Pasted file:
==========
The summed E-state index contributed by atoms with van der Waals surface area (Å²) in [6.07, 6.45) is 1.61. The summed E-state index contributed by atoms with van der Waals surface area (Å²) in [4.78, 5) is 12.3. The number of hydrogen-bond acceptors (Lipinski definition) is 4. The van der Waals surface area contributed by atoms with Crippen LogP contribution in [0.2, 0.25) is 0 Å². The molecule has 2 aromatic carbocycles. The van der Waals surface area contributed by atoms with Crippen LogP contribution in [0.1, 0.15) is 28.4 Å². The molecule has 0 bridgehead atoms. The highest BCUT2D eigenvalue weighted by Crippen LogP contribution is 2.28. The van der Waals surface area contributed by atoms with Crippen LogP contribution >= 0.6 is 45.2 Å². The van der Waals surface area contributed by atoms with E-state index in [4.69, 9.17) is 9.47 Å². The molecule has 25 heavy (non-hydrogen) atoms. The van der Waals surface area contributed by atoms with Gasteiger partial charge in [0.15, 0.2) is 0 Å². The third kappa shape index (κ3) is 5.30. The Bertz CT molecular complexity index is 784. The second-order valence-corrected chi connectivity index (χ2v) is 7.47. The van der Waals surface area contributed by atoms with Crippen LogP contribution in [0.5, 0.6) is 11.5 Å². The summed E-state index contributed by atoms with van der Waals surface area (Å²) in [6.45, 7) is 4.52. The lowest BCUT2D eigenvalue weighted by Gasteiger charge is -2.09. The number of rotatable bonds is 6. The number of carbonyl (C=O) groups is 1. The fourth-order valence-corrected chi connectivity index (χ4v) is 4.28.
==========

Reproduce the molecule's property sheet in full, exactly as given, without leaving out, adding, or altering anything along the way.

The summed E-state index contributed by atoms with van der Waals surface area (Å²) in [6.07, 6.45) is 1.61. The summed E-state index contributed by atoms with van der Waals surface area (Å²) in [4.78, 5) is 12.3. The number of hydrogen-bond acceptors (Lipinski definition) is 4. The van der Waals surface area contributed by atoms with Crippen LogP contribution in [0.2, 0.25) is 0 Å². The molecule has 2 aromatic carbocycles. The van der Waals surface area contributed by atoms with Crippen LogP contribution in [0.1, 0.15) is 28.4 Å². The molecule has 0 bridgehead atoms. The highest BCUT2D eigenvalue weighted by Crippen LogP contribution is 2.28. The van der Waals surface area contributed by atoms with Crippen LogP contribution >= 0.6 is 45.2 Å². The van der Waals surface area contributed by atoms with E-state index in [4.69, 9.17) is 9.47 Å². The molecule has 25 heavy (non-hydrogen) atoms. The van der Waals surface area contributed by atoms with Gasteiger partial charge in [0.15, 0.2) is 0 Å². The third kappa shape index (κ3) is 5.30. The Bertz CT molecular complexity index is 784. The second-order valence-corrected chi connectivity index (χ2v) is 7.47. The van der Waals surface area contributed by atoms with Crippen LogP contribution in [0.5, 0.6) is 11.5 Å². The summed E-state index contributed by atoms with van der Waals surface area (Å²) in [6.45, 7) is 4.52. The lowest BCUT2D eigenvalue weighted by Gasteiger charge is -2.09. The number of rotatable bonds is 6. The number of carbonyl (C=O) groups is 1. The fourth-order valence-corrected chi connectivity index (χ4v) is 4.28.